Revisiting the Business Case for a White-label Personal Cloud Solution: mid-2015 edition

Hal Steger : Thinking Out Cloud
Hal Steger
Vice President of Worldwide Marketing at Funambol. 20+ years of marketing & product management experience at high-growth, innovative global software companies.
| This blog is about personal cloud solutions, technology, trends and market developments. Its scope is to comment on and discuss several aspects of personal clouds.

Revisiting the Business Case for a White-label Personal Cloud Solution: mid-2015 edition

“The more things change, the more they stay the same.” (from a French proverb)

As personal cloud services evolve, it is worthwhile to periodically look at the financial model behind self-branded (white-label) solutions.

This is relevant as personal cloud services offer more free storage as well as more storage for paying users. This makes it a better value for users, while raising questions about how providers make money.

There is no indication that large over-the-top (OTT) providers are slowing down with their personal cloud services, if anything, they are getting more competitive. Consider the recent Google Photos debut that allows unlimited photos and videos (albeit with reduced resolution but still, it is novel) – how do providers compete with ‘free’?

Another example of this market competitiveness comes from Dropbox. Although the company has not said anything officially about this, the rumblings are that Dropbox is going to focus more on businesses as there is a growing belief that it is hard to compete against Google Drive and MS OneDrive. Dropbox has 300M users, however, the super majority are likely using the free version, and Dropbox is finding it difficult to monetize them. One rumor is Dropbox is going to inject ads into their free service, to make money like Google. But the big question remains, if a provider with that many users has difficulty justifying their service financially, how can others?

The brief answer: the more things change, the more they stay the same. The same reasons exist as to why providers need to offer a personal cloud service. It has become a foundation for products and services related to their ecosystem. If your organization doesn’t offer it, it’s that much easier for customers to leave. This is especially true for mobile operators, where reducing churn remains top priority. This is why Apple, Google, Microsoft, tier-1 operators and others continue to invest in personal cloud services, it is highly strategic.

To review the business case, it boils down to two types of revenue: direct and indirect. Direct is from users upgrading to premium versions; indirect is other sources.

In our customer base, there are multiple examples of deployments that generate significant direct revenue from their consumer cloud service. However, this market is not a case of one size fits all, every operator has unique opportunities, and it is essential to have vast flexibility in how they go to market. Direct revenue is one path pursued and it is highly lucrative in some cases.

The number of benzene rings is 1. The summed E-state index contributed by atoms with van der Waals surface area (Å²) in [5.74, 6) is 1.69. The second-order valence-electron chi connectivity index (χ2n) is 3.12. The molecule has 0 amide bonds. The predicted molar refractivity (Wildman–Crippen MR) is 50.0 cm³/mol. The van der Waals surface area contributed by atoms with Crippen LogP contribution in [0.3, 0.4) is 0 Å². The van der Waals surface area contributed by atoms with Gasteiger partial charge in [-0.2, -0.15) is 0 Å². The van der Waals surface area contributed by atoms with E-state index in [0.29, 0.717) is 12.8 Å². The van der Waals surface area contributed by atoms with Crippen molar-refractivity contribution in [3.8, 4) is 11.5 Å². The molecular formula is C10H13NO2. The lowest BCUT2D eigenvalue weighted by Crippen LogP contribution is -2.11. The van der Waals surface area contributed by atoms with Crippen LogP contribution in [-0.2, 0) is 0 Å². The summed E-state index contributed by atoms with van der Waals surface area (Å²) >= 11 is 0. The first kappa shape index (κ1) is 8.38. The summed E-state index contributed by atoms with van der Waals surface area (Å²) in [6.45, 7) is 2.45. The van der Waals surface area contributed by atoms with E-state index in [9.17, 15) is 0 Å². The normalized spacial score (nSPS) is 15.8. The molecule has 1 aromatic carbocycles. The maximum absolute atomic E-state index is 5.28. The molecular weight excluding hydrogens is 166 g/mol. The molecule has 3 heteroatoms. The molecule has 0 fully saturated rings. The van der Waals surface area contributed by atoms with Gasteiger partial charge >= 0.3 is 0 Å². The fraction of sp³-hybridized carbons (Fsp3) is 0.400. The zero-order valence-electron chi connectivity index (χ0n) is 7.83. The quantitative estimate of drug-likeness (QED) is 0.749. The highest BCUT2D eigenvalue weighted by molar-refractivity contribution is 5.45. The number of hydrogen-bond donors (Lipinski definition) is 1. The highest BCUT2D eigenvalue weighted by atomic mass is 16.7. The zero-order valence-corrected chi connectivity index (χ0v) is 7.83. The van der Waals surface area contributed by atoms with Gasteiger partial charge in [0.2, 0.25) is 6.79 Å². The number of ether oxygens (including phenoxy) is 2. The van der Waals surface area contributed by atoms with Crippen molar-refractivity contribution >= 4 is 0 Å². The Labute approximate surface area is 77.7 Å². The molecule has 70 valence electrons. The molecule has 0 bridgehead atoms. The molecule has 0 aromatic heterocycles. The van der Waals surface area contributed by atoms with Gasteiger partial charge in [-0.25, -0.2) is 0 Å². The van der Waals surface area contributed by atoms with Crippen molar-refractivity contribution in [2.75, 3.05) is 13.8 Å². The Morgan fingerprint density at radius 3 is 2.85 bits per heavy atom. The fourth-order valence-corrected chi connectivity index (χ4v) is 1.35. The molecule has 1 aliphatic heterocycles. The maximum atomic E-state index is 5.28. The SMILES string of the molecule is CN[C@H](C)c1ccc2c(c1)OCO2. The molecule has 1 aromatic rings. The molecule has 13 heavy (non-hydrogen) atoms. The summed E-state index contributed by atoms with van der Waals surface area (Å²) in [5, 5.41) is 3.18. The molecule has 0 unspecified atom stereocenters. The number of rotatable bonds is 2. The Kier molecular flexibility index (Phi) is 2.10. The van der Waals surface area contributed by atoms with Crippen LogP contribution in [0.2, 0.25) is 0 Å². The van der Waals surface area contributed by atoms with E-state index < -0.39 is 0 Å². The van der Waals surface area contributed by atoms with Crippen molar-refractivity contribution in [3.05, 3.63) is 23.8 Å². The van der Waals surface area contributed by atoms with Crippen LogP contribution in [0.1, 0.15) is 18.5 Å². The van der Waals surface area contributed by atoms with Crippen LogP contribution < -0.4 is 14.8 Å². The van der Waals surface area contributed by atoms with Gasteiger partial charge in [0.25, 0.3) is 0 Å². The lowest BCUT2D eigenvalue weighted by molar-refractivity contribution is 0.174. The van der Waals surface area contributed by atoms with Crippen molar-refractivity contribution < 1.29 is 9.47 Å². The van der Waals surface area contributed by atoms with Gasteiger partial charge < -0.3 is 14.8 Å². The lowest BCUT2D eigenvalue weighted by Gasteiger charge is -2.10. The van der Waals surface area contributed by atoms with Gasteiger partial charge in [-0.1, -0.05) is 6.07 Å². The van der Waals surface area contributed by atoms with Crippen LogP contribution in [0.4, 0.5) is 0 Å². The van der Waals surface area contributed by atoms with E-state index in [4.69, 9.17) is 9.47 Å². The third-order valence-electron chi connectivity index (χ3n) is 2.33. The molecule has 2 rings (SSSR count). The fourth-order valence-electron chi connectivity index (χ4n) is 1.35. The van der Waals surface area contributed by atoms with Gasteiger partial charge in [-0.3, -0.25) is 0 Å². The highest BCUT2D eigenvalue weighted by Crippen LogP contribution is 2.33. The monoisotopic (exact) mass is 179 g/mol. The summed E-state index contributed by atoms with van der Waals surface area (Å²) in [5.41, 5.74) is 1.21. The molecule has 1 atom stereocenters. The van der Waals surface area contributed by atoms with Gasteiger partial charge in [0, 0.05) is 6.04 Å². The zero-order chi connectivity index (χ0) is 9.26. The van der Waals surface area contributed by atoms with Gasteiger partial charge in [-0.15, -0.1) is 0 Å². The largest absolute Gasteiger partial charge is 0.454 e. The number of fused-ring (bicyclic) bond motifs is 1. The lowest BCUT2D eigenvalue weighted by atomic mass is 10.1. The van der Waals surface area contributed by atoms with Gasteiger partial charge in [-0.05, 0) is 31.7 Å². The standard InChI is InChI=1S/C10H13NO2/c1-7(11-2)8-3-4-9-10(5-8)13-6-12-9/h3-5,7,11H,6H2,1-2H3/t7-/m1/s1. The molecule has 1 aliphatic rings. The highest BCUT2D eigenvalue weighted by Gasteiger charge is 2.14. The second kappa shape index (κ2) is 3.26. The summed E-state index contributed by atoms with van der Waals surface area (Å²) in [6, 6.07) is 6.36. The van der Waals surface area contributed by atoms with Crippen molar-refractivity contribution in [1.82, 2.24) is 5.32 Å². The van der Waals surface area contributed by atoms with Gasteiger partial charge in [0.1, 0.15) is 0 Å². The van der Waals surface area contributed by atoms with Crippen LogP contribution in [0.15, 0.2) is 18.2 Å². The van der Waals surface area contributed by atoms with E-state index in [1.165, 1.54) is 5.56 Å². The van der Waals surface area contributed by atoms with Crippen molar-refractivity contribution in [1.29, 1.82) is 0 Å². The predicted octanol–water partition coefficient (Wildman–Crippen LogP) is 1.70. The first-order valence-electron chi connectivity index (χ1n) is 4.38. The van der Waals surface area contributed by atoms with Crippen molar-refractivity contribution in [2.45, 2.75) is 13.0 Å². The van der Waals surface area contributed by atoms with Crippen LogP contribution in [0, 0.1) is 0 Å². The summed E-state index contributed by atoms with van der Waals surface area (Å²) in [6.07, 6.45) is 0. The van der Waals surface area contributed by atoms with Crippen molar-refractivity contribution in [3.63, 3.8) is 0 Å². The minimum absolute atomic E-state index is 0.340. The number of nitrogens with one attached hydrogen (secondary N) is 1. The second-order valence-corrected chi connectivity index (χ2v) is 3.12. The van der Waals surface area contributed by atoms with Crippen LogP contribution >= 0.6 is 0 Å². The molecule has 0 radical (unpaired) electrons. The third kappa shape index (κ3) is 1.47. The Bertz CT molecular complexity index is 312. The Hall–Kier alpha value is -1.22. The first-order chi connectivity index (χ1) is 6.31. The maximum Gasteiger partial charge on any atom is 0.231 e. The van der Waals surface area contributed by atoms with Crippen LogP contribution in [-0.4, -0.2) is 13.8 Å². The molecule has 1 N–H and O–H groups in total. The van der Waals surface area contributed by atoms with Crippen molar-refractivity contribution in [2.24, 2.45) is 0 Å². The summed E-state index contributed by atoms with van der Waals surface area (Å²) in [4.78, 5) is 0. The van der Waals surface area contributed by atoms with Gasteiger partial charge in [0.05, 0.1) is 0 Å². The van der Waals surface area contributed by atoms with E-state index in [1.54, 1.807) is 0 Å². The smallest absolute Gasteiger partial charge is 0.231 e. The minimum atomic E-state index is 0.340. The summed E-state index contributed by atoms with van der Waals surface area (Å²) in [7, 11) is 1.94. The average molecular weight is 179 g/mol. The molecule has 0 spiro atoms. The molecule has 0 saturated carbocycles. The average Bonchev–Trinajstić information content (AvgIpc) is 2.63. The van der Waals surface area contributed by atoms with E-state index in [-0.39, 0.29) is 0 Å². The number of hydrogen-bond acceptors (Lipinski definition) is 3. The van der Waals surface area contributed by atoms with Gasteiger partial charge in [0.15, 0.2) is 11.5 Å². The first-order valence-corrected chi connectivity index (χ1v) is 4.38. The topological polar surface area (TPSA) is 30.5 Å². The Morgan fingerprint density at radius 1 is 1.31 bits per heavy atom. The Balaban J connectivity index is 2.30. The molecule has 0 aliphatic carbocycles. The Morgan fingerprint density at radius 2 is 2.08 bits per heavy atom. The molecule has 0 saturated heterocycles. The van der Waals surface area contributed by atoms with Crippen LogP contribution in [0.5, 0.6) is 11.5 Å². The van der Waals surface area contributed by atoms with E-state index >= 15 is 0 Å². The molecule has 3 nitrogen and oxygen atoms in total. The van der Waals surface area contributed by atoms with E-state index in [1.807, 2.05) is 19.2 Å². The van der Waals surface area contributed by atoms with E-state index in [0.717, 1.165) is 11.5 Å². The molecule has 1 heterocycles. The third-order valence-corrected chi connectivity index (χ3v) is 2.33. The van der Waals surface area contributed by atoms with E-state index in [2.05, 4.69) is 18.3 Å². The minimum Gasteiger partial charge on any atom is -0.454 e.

Beyond this, the Holy Grail is using personal cloud services to retain customers. This is indirect revenue, and In terms of potential, it dwarfs direct revenue. This is why large providers are getting more aggressive and why Dropbox is shifting from consumers to businesses (because businesses are more likely to pay and unlike other OTTs players and operators, Dropbox has no other ecosystem). For companies with an ecosystem, it is a no-brainer to offer a self-branded personal cloud service.

But here’s the kicker – not all personal cloud services are created equal. The cloud drives, like Dropbox and Google Drive, are prone to being used for free. How hard is it to move files from one cloud drive to another, or to sign up for another free account? It takes moments.

In contrast, personal clouds that are more than cloud drives are much harder to abandon. This is because they store structured data such as contacts, calendars, photo captions (metadata) and more. People could move files to another service but they would leave a big part of their digital life behind.

It’s the same reason that once people get hooked on online services like music streaming (playlists) or social networks (friends and privacy settings), they are loathe to leave without serious consideration. It’s one thing if a user views a cloud service as backup or something they use once in a blue moon to transfer content, or that is invisible that runs in the background and for which they have little connection (emotional or professional). It is entirely different for a service that adds major value to people’s lives and work.

This is the why the business case underlying white-label personal cloud services makes sense (and cents), even when competing against ‘free’. The more things change, the more they stay the same. The imperative for a self-branded personal cloud service remains highly strategic and important.